In 2017 the Fritch government offered land in central Pape’ete to the Chinese consul; at a modest rent, on a long-term lease. The government explicitly stated that this was so China could move out of Résidence Taina and build a new consulate. But the Chinese consul refuses to move to the new location. The proposed new site for the consulate buildings would be much more convenient for processing visas and passports — but it is not suitable for hosting a satellite dish.

Satellite interests are an important aspect of China’s surge into the South Pacific. China plans to launch 18 BeiDou-3 satellites into space in 2018. Beidou-3 is China’s indigenous GPS; by the end of 2018 it will provide missile positioning and timing and enhanced C4ISR capabilities for the Chinese military, as well as navigation services to more than 60 countries along the Belt and Road, including in Oceania. Pape’ete is where China’s mobile satellite-receiving vessel, Yuan-6, as well as other quasi military boats such as the Peace Ark and China’s maritime research vessels, regularly dock.

The consul has a further potential option for the consulate, a prime piece of real estate close to the wharves in downtown Pape’ete. This was formerly the site of the consulate of the Republic of China, who were forced to move after France established diplomatic relations with the People’s Republic of China. The ownership of this land has been returned to local Chinese community groups.

Due to diplomatic conventions, the Chinese consulate’s illegal occupation of Résidence Taina can only be resolved by political intervention at the highest level in France. On April 16, when meeting with New Zealand Prime Minister Jacinda Ardern, French President Emmanuel Macron echoed the words of Ardern’s debut foreign policy speech, which emphasized New Zealand’s renewed focus on the Pacific and stressed that her government upheld a values-based foreign policy — all of which can be read as an oblique critique of the negative aspects of China’s expansion in the Pacific. Macron told Ardern that France is also a Pacific nation, and emphasized that his government, like Ardern’s, also upheld a values-based foreign policy.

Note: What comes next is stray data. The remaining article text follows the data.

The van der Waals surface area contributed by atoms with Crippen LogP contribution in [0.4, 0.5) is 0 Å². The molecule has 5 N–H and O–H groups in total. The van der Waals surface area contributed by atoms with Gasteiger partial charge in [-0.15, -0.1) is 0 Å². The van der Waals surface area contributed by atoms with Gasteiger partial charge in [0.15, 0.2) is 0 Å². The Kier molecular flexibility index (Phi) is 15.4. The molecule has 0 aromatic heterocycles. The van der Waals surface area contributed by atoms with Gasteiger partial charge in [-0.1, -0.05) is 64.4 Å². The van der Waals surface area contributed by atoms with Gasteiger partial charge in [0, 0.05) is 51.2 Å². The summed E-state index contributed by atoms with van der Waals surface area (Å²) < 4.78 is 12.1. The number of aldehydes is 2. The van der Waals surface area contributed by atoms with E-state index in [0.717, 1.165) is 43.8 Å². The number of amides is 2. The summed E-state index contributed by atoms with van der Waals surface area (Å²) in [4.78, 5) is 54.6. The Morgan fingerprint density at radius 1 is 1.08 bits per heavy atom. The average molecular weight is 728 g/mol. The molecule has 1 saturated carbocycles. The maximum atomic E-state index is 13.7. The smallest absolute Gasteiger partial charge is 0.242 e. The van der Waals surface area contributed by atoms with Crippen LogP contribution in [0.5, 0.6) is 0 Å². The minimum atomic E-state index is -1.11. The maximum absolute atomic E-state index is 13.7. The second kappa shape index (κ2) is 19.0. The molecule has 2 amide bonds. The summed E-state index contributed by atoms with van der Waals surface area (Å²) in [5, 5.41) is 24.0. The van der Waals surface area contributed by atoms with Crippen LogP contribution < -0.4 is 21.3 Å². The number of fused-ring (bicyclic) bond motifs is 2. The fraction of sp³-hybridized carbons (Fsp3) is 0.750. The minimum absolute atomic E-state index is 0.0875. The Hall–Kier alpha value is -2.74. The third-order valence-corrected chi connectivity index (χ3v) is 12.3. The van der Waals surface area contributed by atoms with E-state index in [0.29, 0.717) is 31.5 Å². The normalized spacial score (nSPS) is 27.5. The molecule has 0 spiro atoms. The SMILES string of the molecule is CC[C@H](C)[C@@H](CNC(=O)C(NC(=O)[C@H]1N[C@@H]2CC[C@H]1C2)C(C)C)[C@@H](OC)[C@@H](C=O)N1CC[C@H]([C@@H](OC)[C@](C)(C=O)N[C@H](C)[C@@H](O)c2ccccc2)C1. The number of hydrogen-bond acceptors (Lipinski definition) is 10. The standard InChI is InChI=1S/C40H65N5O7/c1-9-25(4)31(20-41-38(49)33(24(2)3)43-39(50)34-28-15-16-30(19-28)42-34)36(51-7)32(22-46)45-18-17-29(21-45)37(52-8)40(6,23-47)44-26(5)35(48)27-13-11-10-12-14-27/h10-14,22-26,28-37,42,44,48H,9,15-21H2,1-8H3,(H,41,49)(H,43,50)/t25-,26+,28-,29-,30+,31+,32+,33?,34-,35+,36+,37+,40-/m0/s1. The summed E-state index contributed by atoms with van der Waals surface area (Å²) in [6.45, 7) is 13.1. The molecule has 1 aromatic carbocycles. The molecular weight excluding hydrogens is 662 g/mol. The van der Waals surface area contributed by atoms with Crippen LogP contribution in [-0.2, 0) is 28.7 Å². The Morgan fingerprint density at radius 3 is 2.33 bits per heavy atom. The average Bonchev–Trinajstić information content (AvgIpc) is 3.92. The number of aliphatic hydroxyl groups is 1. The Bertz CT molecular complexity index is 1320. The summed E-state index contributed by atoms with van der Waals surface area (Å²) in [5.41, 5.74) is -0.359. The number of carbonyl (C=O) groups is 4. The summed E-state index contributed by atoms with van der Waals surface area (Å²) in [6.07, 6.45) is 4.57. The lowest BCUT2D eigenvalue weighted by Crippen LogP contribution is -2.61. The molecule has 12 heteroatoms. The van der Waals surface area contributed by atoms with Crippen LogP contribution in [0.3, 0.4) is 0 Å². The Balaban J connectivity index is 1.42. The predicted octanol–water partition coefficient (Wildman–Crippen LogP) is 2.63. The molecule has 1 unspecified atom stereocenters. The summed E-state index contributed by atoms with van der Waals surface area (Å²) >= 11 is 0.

If that is indeed the case, now is the time to demonstrate France’s commitment to the Pacific and upholding of democratic values and rule of law, by politely reminding the Chinese representatives in French Polynesia of their obligations under the Vienna Convention to “respect the laws and regulations of receiving states” — in this case the property rights of a vulnerable citizen of the Republic of France.

Professor Anne-Marie Brady is a political scientist based at the University of Canterbury in Christchurch, New Zealand and a Global Fellow at the Wilson Center, in Washington, D.C. Her most recent book is China as a Polar Great Power (Cambridge University Press, 2017).